sychology student, Emelle Lewis, from Huddersfield, is a 22-year-old anorexia survivor. She revealed that at the height of her illness, she weighed just five stone and was hospitalized seven times. She first fell ill at 15, after feeling ‘fat and ugly’ among her peer group and struggling to get a boyfriend.
Her descent began with her visiting the gym more regularly but quickly spiraled into an obsession with food which saw her eat only Weetabix, rice cakes, and salad. Thus began her dangerous battle with anorexia.
When Emelle’s weight plummeted to five stone, she would dress in children’s clothes and was determined to try and live a normal life.
‘It started in high school when I wanted to lose weight because I always felt fat growing up. I always found it hard to fit in, and when all my friends were getting boyfriends at that time but I didn’t, I began to think it was because I was fat and ugly,’ she said.
In a fit of paranoia, she convinced herself that outsiders were trying to ruin her life and refused to comply with treatment.
She reveals that although she felt cold all the time, she didn’t feel weak despite her low body weight.
‘When I was ill, I didn’t believe there was anything really wrong with me. I genuinely believed I could maintain that weight and still live a fairly normal life. I didn’t want to get rid of my eating disorder. I refused to comply with treatment and was convinced that everyone was against me, lying to me and trying to ruin my life.’
‘I didn’t really feel that weak because my body had adapted to my low weight, however, the thing that got me the most was the cold. I was so cold it was painful.’
‘Before recovery, I would walk my dog for thirty minutes twice a day. I would do yoga and abdominal workouts every morning. I wouldn’t sit down during the day until after 4 pm.’
‘I claimed to be ‘vegan’ at the time so I could only eat fruit and veg and clean foods. I ate the same exact thing every day. Weetabix, hummus and rice cakes, salad and fruit before bed.’
Emelle’s turning point came when she began following recovery accounts on Instagram. She became inspired by other girls who had overcome the illness and soon realized she didn’t want to die. That is when she told her mum she wanted to start weight training to recover.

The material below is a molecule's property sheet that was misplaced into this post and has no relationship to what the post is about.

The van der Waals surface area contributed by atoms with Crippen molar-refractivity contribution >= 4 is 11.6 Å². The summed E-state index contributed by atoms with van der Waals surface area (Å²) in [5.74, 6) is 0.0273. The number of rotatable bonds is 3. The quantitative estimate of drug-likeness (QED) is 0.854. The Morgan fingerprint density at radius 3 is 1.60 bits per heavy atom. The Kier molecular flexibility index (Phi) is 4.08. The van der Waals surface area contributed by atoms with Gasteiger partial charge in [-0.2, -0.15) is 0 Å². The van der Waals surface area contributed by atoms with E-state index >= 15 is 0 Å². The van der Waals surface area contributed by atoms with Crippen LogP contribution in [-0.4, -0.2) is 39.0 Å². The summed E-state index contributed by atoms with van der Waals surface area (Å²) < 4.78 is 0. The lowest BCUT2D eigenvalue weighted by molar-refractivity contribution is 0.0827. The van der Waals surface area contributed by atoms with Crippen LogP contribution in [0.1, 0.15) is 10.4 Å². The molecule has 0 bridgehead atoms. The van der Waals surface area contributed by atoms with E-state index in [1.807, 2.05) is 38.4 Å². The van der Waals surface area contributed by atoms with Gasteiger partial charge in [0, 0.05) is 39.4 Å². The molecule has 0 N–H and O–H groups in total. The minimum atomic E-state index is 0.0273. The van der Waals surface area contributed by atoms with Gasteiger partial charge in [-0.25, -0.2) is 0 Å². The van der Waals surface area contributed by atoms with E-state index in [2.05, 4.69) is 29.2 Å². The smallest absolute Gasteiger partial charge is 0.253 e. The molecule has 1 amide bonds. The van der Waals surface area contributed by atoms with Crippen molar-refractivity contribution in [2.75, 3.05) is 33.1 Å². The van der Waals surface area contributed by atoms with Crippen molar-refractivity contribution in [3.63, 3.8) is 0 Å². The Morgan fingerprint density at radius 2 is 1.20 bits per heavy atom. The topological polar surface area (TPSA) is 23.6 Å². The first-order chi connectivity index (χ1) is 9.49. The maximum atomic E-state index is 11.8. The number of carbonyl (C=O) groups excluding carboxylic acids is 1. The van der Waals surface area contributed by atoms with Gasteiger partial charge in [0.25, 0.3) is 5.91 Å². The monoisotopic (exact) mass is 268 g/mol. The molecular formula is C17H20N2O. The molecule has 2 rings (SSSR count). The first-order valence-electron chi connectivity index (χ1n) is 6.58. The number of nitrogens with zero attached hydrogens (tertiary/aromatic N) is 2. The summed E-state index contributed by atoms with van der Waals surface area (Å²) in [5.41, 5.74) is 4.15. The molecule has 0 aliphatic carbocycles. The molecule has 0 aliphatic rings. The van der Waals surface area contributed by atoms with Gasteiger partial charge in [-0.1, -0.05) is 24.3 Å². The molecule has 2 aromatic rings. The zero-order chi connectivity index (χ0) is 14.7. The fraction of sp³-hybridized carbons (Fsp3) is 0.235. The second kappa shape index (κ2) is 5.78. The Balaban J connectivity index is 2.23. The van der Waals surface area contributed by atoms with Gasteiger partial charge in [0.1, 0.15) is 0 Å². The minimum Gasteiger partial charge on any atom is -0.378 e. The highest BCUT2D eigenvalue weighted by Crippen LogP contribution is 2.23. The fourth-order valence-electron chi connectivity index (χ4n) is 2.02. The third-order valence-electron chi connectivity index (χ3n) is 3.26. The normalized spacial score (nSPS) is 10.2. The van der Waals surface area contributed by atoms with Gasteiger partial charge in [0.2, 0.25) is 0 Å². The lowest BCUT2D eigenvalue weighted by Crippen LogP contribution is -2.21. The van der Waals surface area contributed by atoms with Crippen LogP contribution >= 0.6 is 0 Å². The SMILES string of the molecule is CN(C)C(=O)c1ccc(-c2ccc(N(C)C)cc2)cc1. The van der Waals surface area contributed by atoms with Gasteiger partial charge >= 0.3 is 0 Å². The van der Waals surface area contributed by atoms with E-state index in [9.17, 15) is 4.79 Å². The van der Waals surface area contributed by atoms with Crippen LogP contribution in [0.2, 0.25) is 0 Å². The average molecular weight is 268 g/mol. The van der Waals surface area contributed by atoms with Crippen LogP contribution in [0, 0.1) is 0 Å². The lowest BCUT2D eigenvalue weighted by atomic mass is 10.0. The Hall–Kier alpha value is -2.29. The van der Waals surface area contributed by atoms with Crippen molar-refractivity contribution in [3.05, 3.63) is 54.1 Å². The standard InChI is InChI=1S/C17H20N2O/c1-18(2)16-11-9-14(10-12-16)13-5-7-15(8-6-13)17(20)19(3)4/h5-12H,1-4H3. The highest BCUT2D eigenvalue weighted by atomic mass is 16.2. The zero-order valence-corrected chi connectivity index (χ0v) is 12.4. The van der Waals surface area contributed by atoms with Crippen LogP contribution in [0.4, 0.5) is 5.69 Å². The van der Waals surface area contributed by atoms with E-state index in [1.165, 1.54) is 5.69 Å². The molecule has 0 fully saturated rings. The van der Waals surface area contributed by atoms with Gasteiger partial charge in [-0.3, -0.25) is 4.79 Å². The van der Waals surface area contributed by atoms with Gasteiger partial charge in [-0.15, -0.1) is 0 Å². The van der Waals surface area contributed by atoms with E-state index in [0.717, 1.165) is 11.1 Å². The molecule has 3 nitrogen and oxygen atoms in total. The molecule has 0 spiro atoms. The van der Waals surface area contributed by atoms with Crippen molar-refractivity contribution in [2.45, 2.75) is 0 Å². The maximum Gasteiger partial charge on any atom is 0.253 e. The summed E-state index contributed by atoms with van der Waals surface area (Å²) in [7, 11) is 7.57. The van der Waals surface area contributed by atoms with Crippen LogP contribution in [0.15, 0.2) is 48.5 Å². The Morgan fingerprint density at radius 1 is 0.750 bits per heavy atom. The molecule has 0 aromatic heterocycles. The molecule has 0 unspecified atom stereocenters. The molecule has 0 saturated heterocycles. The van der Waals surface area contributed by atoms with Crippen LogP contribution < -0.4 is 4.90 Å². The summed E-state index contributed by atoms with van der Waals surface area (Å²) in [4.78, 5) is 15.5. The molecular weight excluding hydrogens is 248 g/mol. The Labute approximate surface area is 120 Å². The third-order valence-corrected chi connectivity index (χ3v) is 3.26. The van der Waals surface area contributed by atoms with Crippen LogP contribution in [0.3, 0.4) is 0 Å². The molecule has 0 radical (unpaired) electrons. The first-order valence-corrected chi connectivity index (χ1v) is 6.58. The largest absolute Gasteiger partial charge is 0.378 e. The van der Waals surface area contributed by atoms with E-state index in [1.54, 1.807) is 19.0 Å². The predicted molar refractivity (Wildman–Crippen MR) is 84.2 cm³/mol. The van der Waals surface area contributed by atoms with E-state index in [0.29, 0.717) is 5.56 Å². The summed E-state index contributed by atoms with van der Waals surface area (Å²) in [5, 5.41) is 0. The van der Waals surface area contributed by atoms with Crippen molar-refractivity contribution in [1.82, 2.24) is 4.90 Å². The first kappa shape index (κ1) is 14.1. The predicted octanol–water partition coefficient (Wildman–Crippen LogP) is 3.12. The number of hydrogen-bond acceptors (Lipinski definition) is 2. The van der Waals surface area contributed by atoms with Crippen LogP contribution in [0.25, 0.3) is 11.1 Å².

Emelle now eats six balanced meals a day, amounting to 2,800-calories and lifts weights in the gym. She is a healthy 109 lbs and a UK size 8-10.
‘I remember lying in bed one day feeling like I was really dying and realizing I had achieved nothing in my life and this is not the way my story is meant to end.’
‘This switched something in my mind and I knew I had to start fighting and show the world who I am meant to be.’
‘When I first decided to choose recovery I was terrified, I knew once I had made that commitment I had to stick to it so there was a huge part of me that was questioning, ‘am I really ready to let it go?’ I was also terrified because I thought, ‘what if I fail?’
‘I would feel embarrassed if I told everyone I was going to recover but then gave up halfway.’
‘I told my mum first that I wanted to start weight training to help me recover and she believed in me one hundred percent. That day she made so many phone calls to different personal trainers to see if someone would work with me.’
‘Despite relapsing seven times, my mum always believed in me and was willing to do everything to help me recover. However, my dad and my doctors and psychologist were a bit unsure and thought that it would just be like all the other times where I said I would get better but didn’t.’
‘The need to prove people wrong was another factor that gave me the motivation to recover.’
Emelle says the most difficult aspect of her recovery has been having to live her life opposite of what she has done for the past six years. However, she insists overcoming anorexia has made her mentally stronger.
In the evenings she trains at the gym and looks forward to the weekends to treat herself with a big ‘cheat meal.’
Emelle’s friends and family say they are so proud of her.
‘Now, I still have bad days towards my body image but most days I am proud of what I have achieved and proud of my body. I love watching myself gradually improving at the gym and getting stronger, knowing that I have done this all on my own,’ she said.
‘The most difficult part of recovery was going against everything I had believed for the past six years. Physically stopping myself from doing things that had become second nature to me through years of suffering from anorexia. I literally had to ignore my own mind.’
‘Overcoming this illness has now made me such a strong person mentally, I see the world through different eyes.’
‘I am thankful for every day I’m alive and I try to be as positive as I can in any situation. I feel like I can achieve anything now.’
She credits weightlifting for helping her recover and advises others to find and focus on something they are equally passionate about.
‘Anorexia tricks you into believing that you don’t want to get better, that there is nothing really wrong with you.’
‘The best way to overcome this illness is realizing that these thoughts are not you and they are a caused by something else that is not your friend,’ she added.
‘Find something you are passionate about, something you can work towards and focus all your time and energy towards achieving it.’
‘Life is too short and we only live once, don’t waste your life being controlled by an eating disorder.’
‘Love your body for what it is because one day we won’t have one.’
If you know someone who might like this, please click “Share!”